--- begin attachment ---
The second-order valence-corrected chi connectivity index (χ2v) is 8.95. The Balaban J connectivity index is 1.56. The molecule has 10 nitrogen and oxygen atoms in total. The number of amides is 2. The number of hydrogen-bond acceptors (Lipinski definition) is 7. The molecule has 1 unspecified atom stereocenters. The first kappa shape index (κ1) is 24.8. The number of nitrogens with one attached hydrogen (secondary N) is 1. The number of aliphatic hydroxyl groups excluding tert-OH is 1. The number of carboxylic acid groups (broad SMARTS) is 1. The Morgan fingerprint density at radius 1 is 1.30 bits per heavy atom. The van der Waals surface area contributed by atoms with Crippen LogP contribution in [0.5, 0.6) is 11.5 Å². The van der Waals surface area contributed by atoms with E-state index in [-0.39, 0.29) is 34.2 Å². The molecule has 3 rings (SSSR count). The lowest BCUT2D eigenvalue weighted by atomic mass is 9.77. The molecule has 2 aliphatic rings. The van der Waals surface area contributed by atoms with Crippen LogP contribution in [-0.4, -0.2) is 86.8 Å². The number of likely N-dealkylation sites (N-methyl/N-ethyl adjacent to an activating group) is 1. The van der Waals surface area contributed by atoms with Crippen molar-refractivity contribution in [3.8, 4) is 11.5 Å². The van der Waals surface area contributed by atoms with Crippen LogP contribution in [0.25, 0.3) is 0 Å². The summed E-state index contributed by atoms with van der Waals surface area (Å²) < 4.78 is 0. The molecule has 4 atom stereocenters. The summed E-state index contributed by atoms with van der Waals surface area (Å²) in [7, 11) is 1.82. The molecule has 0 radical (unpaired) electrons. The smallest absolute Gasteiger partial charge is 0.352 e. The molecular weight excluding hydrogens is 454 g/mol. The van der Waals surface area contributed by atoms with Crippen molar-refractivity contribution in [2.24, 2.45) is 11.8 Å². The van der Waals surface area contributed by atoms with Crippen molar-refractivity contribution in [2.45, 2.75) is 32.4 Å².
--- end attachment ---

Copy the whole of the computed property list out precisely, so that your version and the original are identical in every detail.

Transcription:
The second-order valence-corrected chi connectivity index (χ2v) is 8.95. The Balaban J connectivity index is 1.56. The molecule has 10 nitrogen and oxygen atoms in total. The number of amides is 2. The number of hydrogen-bond acceptors (Lipinski definition) is 7. The molecule has 1 unspecified atom stereocenters. The first kappa shape index (κ1) is 24.8. The number of nitrogens with one attached hydrogen (secondary N) is 1. The number of aliphatic hydroxyl groups excluding tert-OH is 1. The number of carboxylic acid groups (broad SMARTS) is 1. The Morgan fingerprint density at radius 1 is 1.30 bits per heavy atom. The van der Waals surface area contributed by atoms with Crippen LogP contribution in [0.5, 0.6) is 11.5 Å². The van der Waals surface area contributed by atoms with E-state index in [-0.39, 0.29) is 34.2 Å². The molecule has 3 rings (SSSR count). The lowest BCUT2D eigenvalue weighted by atomic mass is 9.77. The molecule has 2 aliphatic rings. The van der Waals surface area contributed by atoms with Crippen LogP contribution in [-0.4, -0.2) is 86.8 Å². The number of likely N-dealkylation sites (N-methyl/N-ethyl adjacent to an activating group) is 1. The van der Waals surface area contributed by atoms with Crippen molar-refractivity contribution in [3.8, 4) is 11.5 Å². The van der Waals surface area contributed by atoms with Crippen LogP contribution in [0.25, 0.3) is 0 Å². The summed E-state index contributed by atoms with van der Waals surface area (Å²) < 4.78 is 0. The molecule has 4 atom stereocenters. The summed E-state index contributed by atoms with van der Waals surface area (Å²) in [7, 11) is 1.82. The molecule has 0 radical (unpaired) electrons. The smallest absolute Gasteiger partial charge is 0.352 e. The molecular weight excluding hydrogens is 454 g/mol. The van der Waals surface area contributed by atoms with Crippen molar-refractivity contribution in [2.24, 2.45) is 11.8 Å². The van der Waals surface area contributed by atoms with Crippen molar-refractivity contribution in [2.45, 2.75) is 32.4 Å².